The SLE Lupus Foundation had a great article in their “About Lupus” advice column about juggling the demands of a job while juggling the demands of lupus. In an age where the typical work week can exceed 60 hours and technology has made us all accessible 24/7, it can be hard to get the rest needed to manage lupus symptoms and stress. However, with rising health care costs and stubbornly high unemployment rates, it’s also easy for people with lupus to feel pressured to work themselves into unhealthy situations in order to keep their jobs.
On the other hand, there are also more options for employment than ever before. From telecommuting to work share options, a traditional 9-to-5 position no longer has to be the only way to support yourself. Every style of employment has its benefits and challenges. Finding (or creating) a career that not only pays the bills, but also fits your lifestyle is as important an element to your health, as taking your medications and eating well.
Should You Stay?
While perks such as a guaranteed income for the year (hopefully) and health benefits might seem like good enough reasons to stick with the tried-and-true, there are other benefits to working a typical 9-to-5 job. Though you might feel as if you’re carrying the weight of your entire department or company, details such as your taxes, marketing, benefits, general bookkeeping and other duties are less likely to be heaped on your job description. A self-employed worker or entrepreneur wears all the hats of a company, from making the morning coffee to managing staff, doing all the advertising, paying taxes and handing payroll – as well as performing the actual services in the first place. There is something to be said for a position where the work is given to you, instead of one where you chase the work as well as the pay.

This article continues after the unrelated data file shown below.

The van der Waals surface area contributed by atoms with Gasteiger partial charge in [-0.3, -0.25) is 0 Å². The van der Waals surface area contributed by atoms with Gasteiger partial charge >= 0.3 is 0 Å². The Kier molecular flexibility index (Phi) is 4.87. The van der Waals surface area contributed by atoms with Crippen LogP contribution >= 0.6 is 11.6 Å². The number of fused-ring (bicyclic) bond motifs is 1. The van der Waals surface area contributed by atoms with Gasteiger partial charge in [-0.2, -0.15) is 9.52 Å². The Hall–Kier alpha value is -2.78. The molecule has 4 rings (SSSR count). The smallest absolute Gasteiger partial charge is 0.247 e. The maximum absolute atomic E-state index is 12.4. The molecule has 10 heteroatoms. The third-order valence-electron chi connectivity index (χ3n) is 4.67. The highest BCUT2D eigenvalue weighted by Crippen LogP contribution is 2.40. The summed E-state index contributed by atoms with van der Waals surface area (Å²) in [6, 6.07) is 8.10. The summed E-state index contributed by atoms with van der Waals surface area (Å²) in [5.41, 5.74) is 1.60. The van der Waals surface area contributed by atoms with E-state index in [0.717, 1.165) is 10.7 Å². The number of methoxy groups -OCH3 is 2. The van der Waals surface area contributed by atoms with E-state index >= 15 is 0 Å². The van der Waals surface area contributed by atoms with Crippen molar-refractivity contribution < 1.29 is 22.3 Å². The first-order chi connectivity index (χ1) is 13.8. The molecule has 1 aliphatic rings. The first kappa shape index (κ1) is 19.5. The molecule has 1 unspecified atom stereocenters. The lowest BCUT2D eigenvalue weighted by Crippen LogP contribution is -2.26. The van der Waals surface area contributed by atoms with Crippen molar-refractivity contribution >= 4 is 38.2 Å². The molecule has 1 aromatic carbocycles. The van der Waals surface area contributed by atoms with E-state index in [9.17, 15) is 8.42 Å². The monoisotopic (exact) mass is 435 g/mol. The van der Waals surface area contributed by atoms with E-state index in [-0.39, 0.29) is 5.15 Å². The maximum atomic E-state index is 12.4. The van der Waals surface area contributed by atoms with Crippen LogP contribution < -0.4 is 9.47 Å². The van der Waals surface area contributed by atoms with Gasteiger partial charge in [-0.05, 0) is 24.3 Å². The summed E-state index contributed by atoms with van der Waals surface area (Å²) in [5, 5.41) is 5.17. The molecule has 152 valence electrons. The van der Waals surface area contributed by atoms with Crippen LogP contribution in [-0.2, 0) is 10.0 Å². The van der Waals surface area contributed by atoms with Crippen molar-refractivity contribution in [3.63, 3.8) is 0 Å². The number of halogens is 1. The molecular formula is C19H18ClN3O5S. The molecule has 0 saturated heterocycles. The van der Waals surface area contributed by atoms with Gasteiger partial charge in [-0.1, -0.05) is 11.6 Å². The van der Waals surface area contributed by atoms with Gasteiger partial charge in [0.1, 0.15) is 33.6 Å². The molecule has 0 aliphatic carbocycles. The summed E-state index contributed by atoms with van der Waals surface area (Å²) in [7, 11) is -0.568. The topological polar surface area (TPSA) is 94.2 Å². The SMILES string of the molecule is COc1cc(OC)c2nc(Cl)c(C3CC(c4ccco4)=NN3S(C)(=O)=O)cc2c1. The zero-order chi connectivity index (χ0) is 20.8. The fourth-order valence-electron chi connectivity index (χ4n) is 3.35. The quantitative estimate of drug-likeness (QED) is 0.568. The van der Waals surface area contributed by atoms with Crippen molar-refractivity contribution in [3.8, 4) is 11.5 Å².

Traditional workers may also have more legal recourse to fight discrimination and corruption. The Freelancer’s Union recently launched a nation-wide campaign to get legislation passed that would give freelancers the legal backing to collect their wages from deadbeat clients. Yes, it’s sad, but true – the self-employed have to fight for the right to get paid for their work. For traditional employees, departments such as Human Resources and well-established labor unions are stationed to help when a simple conversation with your boss doesn’t.
And we can’t forget your co-workers, can we? Yes, there are plenty of fellow cubicle-dwellers who might make working from your house seem a like sweet dream, but plugging away alone all day, every day can and does cause problems for freelancers. Weight gain,and depression are just a few of the potential pitfalls that can affect your work if left unchecked. Traditional employment offers a consistent level of social interaction.